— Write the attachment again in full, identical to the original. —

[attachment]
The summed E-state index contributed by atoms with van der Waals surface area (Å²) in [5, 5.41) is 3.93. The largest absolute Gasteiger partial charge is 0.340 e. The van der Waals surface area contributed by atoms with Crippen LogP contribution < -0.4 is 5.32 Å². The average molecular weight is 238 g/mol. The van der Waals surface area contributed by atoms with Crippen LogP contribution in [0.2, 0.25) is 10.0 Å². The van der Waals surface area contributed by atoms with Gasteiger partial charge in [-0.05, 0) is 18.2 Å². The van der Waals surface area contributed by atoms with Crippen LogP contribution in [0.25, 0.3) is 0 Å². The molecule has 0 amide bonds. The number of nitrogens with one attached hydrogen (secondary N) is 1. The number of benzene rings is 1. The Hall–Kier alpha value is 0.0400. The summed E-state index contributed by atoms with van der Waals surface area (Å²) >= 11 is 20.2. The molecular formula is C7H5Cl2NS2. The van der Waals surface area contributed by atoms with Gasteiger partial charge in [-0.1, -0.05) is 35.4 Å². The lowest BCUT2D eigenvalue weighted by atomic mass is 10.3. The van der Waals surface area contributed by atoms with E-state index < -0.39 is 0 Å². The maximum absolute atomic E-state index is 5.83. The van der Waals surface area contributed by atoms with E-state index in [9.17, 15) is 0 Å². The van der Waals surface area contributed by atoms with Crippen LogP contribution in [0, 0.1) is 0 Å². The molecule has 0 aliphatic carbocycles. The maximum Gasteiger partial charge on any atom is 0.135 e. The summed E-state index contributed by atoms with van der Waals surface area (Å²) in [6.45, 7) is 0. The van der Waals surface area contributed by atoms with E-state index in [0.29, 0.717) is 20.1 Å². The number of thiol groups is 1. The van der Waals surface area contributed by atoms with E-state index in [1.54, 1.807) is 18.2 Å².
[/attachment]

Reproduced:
The summed E-state index contributed by atoms with van der Waals surface area (Å²) in [5, 5.41) is 3.93. The largest absolute Gasteiger partial charge is 0.340 e. The van der Waals surface area contributed by atoms with Crippen LogP contribution < -0.4 is 5.32 Å². The average molecular weight is 238 g/mol. The van der Waals surface area contributed by atoms with Crippen LogP contribution in [0.2, 0.25) is 10.0 Å². The van der Waals surface area contributed by atoms with Gasteiger partial charge in [-0.05, 0) is 18.2 Å². The van der Waals surface area contributed by atoms with Crippen LogP contribution in [0.25, 0.3) is 0 Å². The molecule has 0 amide bonds. The number of nitrogens with one attached hydrogen (secondary N) is 1. The number of benzene rings is 1. The Hall–Kier alpha value is 0.0400. The summed E-state index contributed by atoms with van der Waals surface area (Å²) >= 11 is 20.2. The molecular formula is C7H5Cl2NS2. The van der Waals surface area contributed by atoms with Gasteiger partial charge in [-0.1, -0.05) is 35.4 Å². The lowest BCUT2D eigenvalue weighted by atomic mass is 10.3. The van der Waals surface area contributed by atoms with E-state index < -0.39 is 0 Å². The maximum absolute atomic E-state index is 5.83. The van der Waals surface area contributed by atoms with E-state index in [9.17, 15) is 0 Å². The van der Waals surface area contributed by atoms with Crippen LogP contribution in [0, 0.1) is 0 Å². The molecule has 0 aliphatic carbocycles. The maximum Gasteiger partial charge on any atom is 0.135 e. The summed E-state index contributed by atoms with van der Waals surface area (Å²) in [6.45, 7) is 0. The van der Waals surface area contributed by atoms with E-state index in [0.29, 0.717) is 20.1 Å². The number of thiol groups is 1. The van der Waals surface area contributed by atoms with E-state index in [1.54, 1.807) is 18.2 Å².